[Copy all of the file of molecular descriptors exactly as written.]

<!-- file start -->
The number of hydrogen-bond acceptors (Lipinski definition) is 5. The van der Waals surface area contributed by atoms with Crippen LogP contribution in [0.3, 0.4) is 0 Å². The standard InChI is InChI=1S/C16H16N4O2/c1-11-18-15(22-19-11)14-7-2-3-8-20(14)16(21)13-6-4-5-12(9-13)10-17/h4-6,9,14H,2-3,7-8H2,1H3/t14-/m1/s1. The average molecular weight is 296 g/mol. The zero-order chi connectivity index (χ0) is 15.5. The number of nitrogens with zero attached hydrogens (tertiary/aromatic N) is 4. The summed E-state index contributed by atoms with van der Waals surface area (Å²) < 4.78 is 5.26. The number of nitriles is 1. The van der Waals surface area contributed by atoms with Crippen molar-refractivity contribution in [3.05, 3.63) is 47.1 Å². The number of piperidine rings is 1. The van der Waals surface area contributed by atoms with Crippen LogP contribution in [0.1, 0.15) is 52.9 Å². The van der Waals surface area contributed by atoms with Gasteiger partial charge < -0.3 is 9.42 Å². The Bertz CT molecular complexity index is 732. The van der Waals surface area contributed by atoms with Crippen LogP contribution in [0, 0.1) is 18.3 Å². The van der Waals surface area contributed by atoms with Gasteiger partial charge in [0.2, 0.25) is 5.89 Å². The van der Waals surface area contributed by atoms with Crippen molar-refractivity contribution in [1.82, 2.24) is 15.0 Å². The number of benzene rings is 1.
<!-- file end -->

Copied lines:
The number of hydrogen-bond acceptors (Lipinski definition) is 5. The van der Waals surface area contributed by atoms with Crippen LogP contribution in [0.3, 0.4) is 0 Å². The standard InChI is InChI=1S/C16H16N4O2/c1-11-18-15(22-19-11)14-7-2-3-8-20(14)16(21)13-6-4-5-12(9-13)10-17/h4-6,9,14H,2-3,7-8H2,1H3/t14-/m1/s1. The average molecular weight is 296 g/mol. The zero-order chi connectivity index (χ0) is 15.5. The number of nitrogens with zero attached hydrogens (tertiary/aromatic N) is 4. The summed E-state index contributed by atoms with van der Waals surface area (Å²) < 4.78 is 5.26. The number of nitriles is 1. The van der Waals surface area contributed by atoms with Crippen molar-refractivity contribution in [3.05, 3.63) is 47.1 Å². The number of piperidine rings is 1. The van der Waals surface area contributed by atoms with Crippen LogP contribution in [0.1, 0.15) is 52.9 Å². The van der Waals surface area contributed by atoms with Gasteiger partial charge < -0.3 is 9.42 Å². The Bertz CT molecular complexity index is 732. The van der Waals surface area contributed by atoms with Crippen LogP contribution in [0, 0.1) is 18.3 Å². The van der Waals surface area contributed by atoms with Gasteiger partial charge in [0.2, 0.25) is 5.89 Å². The van der Waals surface area contributed by atoms with Crippen molar-refractivity contribution in [1.82, 2.24) is 15.0 Å². The number of benzene rings is 1.